Family Law

  • October 13, 2011
    BookTalk
    Inside the Castle
    Law and the Family in 20th Century America
    By: 
    Joanna L. Grossman and Lawrence M. Friedman

    By Joanna L. Grossman, a law professor at Hofstra University, and Lawrence M. Friedman, a law professor at Stanford University and professor by courtesy in the school’s departments of history and political science.


    Family law does not always make the headlines. Still, hardly anything is as important to people in our society as family life; we all have families, and we all need families. And family law is the legal framework that governs (or tries to govern) family life.

    Public attention to family law tends to center on a few controversial flashpoints. Same-sex marriage has been a hot subject for state legislatures and Congress, political candidates at every level, lawyers and judges in courtrooms, at the polls, and in every form of media imaginable.  But at the same time, hugely important developments in the American family and the law that governs them have gone largely unnoticed. 

    Inside the Castle: Law and the Family in 20th Century America deals with the development of family law in the United States in the 20th century. But it is not a history of legal doctrine. It is a book about the ways in which family law has reacted to changes in the larger society. 

    The 20th century was a century of tumultuous change in society; and what was happening in the big world transformed family life and therefore family law in fundamental ways.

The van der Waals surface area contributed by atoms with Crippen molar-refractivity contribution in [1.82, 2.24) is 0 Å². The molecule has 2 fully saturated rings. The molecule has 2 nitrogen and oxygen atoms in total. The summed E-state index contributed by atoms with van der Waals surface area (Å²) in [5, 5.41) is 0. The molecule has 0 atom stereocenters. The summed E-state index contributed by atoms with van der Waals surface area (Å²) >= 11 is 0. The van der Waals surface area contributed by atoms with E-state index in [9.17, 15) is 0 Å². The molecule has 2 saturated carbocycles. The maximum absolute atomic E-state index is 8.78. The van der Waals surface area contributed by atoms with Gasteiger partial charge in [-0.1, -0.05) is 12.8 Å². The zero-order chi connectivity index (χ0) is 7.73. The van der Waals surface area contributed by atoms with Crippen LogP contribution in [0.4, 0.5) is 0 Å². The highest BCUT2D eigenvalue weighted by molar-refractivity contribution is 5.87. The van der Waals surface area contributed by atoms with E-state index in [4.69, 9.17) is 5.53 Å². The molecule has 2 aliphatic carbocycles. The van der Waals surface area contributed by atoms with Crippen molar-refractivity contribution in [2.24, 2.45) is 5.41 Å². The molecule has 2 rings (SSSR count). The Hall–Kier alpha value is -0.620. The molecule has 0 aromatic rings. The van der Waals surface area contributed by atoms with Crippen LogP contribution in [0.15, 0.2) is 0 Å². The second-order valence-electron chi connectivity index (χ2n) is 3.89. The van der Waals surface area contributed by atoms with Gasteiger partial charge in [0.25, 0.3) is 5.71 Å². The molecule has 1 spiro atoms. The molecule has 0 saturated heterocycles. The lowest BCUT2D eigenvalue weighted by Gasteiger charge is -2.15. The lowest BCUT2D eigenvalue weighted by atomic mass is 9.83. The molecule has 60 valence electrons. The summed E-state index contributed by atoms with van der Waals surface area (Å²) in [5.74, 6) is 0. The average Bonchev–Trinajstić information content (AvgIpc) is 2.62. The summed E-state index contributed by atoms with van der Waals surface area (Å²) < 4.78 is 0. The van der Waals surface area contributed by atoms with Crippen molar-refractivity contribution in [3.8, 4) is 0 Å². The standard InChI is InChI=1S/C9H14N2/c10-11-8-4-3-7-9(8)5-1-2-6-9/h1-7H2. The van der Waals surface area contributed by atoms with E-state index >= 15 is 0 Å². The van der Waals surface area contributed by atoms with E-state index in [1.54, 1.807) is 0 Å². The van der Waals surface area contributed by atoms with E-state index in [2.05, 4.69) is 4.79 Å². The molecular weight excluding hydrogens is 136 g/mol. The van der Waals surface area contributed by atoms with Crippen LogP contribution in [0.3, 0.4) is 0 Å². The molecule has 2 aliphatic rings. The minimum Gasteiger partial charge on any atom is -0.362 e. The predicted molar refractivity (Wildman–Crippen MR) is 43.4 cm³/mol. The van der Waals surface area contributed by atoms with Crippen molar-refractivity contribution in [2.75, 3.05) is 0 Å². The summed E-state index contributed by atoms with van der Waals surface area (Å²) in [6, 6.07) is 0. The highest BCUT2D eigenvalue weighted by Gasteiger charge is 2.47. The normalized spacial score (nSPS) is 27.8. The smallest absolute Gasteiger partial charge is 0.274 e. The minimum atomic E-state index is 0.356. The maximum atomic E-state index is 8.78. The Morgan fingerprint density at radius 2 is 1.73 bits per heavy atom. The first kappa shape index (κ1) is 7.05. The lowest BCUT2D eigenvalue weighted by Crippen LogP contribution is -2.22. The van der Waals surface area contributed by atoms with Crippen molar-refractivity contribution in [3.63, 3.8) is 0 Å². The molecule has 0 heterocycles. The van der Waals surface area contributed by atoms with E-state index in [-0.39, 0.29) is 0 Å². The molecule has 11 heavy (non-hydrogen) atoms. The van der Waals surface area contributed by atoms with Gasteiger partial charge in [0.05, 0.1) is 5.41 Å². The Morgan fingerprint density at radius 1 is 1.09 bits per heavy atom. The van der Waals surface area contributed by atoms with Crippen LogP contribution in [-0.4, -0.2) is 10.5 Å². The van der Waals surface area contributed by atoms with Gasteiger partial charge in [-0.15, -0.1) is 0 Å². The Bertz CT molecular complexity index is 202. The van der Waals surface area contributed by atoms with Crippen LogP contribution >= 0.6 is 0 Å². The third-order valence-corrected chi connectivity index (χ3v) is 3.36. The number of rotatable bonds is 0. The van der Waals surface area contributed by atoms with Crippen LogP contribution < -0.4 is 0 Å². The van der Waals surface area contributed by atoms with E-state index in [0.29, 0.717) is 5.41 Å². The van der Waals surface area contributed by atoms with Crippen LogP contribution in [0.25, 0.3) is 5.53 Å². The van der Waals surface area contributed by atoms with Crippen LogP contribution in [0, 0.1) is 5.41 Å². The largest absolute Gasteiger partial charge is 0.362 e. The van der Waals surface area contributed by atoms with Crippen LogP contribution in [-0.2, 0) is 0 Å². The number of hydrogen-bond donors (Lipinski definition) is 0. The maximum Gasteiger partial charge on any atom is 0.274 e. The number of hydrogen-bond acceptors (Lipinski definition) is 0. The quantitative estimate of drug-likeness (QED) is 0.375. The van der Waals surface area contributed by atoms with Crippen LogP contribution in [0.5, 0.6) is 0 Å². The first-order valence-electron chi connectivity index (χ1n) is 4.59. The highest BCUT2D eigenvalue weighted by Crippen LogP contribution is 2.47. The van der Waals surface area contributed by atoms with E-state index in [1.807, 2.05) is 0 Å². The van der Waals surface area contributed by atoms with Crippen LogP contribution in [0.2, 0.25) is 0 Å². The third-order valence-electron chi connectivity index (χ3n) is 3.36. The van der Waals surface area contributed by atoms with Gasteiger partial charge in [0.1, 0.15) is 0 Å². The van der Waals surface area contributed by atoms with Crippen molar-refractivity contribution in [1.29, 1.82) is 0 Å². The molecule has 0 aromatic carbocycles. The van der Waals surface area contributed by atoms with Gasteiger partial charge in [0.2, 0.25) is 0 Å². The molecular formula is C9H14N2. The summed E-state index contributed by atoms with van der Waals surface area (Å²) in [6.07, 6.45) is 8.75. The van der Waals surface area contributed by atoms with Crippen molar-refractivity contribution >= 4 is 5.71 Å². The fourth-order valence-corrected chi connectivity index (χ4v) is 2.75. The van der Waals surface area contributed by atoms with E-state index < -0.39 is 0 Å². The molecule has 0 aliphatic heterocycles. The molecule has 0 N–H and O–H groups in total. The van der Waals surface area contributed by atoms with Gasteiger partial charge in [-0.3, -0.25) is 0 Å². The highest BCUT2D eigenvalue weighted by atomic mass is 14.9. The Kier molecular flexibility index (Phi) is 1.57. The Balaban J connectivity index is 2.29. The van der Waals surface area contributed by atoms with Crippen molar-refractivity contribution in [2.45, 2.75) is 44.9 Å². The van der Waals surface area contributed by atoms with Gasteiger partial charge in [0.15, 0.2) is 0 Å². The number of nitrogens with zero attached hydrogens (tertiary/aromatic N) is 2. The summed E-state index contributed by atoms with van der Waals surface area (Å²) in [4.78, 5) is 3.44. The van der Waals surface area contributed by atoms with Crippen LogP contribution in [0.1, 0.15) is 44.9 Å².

• March 30, 2010

    Prosecutors and criminal defense attorneys are set to clash with family law experts and domestic violence (DV) survivors tomorrow at the U.S. Supreme Court. In Robertson v. U.S. ex rel. Watson, the issue before the Court is who should be the named enforcer of restraining orders, and thus, who is eligible to bring criminal contempt against one violating that order.

    The National Law Journal characterizes the case as "a little-noticed U.S. Supreme Court case that [advocates for DV survivors] say could make it much harder for battered women and men to enforce restraining orders against their abusers." Family law experts who filed an amicus brief in the case argue that DV survivors should have the right to enforce restraining orders in the District of Columbia and at least 14 states permitting private prosecution. They say that, otherwise, restraining order enforcement delayed by a prosecutor's busy schedule could prove perilous for those continuing to face aggression from their abusers.

    SCOTUSblog recited the facts as follows:

    The case involves a District of Columbia man, John Robertson, who was convicted of contempt of a local court created by Congress after a prosecution by his estranged girlfriend, Wykenna Watson, who had obtained a protection order against him.